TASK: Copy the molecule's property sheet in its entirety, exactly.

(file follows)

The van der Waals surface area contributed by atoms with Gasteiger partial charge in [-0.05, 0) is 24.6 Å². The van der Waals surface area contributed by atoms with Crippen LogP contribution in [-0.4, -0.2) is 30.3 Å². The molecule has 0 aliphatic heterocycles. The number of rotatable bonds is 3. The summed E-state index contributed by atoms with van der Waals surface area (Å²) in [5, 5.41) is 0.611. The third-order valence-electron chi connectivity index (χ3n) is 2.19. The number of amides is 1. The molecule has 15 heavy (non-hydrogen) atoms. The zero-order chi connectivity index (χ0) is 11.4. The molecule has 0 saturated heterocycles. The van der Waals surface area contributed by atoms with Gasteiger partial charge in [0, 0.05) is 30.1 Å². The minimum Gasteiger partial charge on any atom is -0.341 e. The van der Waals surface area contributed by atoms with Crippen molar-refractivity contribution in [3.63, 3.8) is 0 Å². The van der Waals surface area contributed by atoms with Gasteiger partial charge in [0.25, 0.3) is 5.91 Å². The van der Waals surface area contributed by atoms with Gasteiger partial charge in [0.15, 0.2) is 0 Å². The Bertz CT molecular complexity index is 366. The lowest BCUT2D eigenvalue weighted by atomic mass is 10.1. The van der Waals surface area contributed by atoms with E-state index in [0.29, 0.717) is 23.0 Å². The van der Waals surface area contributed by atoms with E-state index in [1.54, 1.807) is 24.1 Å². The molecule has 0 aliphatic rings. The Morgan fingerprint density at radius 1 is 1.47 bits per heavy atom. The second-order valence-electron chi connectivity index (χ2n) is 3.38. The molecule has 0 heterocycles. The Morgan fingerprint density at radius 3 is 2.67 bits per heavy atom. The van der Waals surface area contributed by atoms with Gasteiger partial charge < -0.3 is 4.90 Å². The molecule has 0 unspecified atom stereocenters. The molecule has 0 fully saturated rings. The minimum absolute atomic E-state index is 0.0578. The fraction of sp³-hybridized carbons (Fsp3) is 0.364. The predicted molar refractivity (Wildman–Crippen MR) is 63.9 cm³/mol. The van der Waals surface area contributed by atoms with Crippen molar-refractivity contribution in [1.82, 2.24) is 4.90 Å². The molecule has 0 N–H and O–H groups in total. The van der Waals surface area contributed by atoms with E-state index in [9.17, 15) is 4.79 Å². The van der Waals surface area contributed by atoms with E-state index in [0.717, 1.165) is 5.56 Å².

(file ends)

The van der Waals surface area contributed by atoms with Gasteiger partial charge in [-0.05, 0) is 24.6 Å². The van der Waals surface area contributed by atoms with Crippen LogP contribution in [-0.4, -0.2) is 30.3 Å². The molecule has 0 aliphatic heterocycles. The number of rotatable bonds is 3. The summed E-state index contributed by atoms with van der Waals surface area (Å²) in [5, 5.41) is 0.611. The third-order valence-electron chi connectivity index (χ3n) is 2.19. The number of amides is 1. The molecule has 15 heavy (non-hydrogen) atoms. The zero-order chi connectivity index (χ0) is 11.4. The molecule has 0 saturated heterocycles. The van der Waals surface area contributed by atoms with Gasteiger partial charge in [0, 0.05) is 30.1 Å². The minimum Gasteiger partial charge on any atom is -0.341 e. The van der Waals surface area contributed by atoms with Crippen molar-refractivity contribution in [3.63, 3.8) is 0 Å². The van der Waals surface area contributed by atoms with Gasteiger partial charge in [0.25, 0.3) is 5.91 Å². The van der Waals surface area contributed by atoms with Gasteiger partial charge in [0.15, 0.2) is 0 Å². The Bertz CT molecular complexity index is 366. The lowest BCUT2D eigenvalue weighted by atomic mass is 10.1. The van der Waals surface area contributed by atoms with E-state index in [0.29, 0.717) is 23.0 Å². The van der Waals surface area contributed by atoms with E-state index in [1.54, 1.807) is 24.1 Å². The molecule has 0 aliphatic rings. The Morgan fingerprint density at radius 1 is 1.47 bits per heavy atom. The second-order valence-electron chi connectivity index (χ2n) is 3.38. The molecule has 0 heterocycles. The Morgan fingerprint density at radius 3 is 2.67 bits per heavy atom. The van der Waals surface area contributed by atoms with Gasteiger partial charge < -0.3 is 4.90 Å². The molecule has 0 unspecified atom stereocenters. The molecule has 0 fully saturated rings. The minimum absolute atomic E-state index is 0.0578. The fraction of sp³-hybridized carbons (Fsp3) is 0.364. The predicted molar refractivity (Wildman–Crippen MR) is 63.9 cm³/mol. The van der Waals surface area contributed by atoms with Crippen molar-refractivity contribution in [1.82, 2.24) is 4.90 Å². The molecule has 0 N–H and O–H groups in total. The van der Waals surface area contributed by atoms with E-state index in [9.17, 15) is 4.79 Å². The van der Waals surface area contributed by atoms with E-state index in [0.717, 1.165) is 5.56 Å².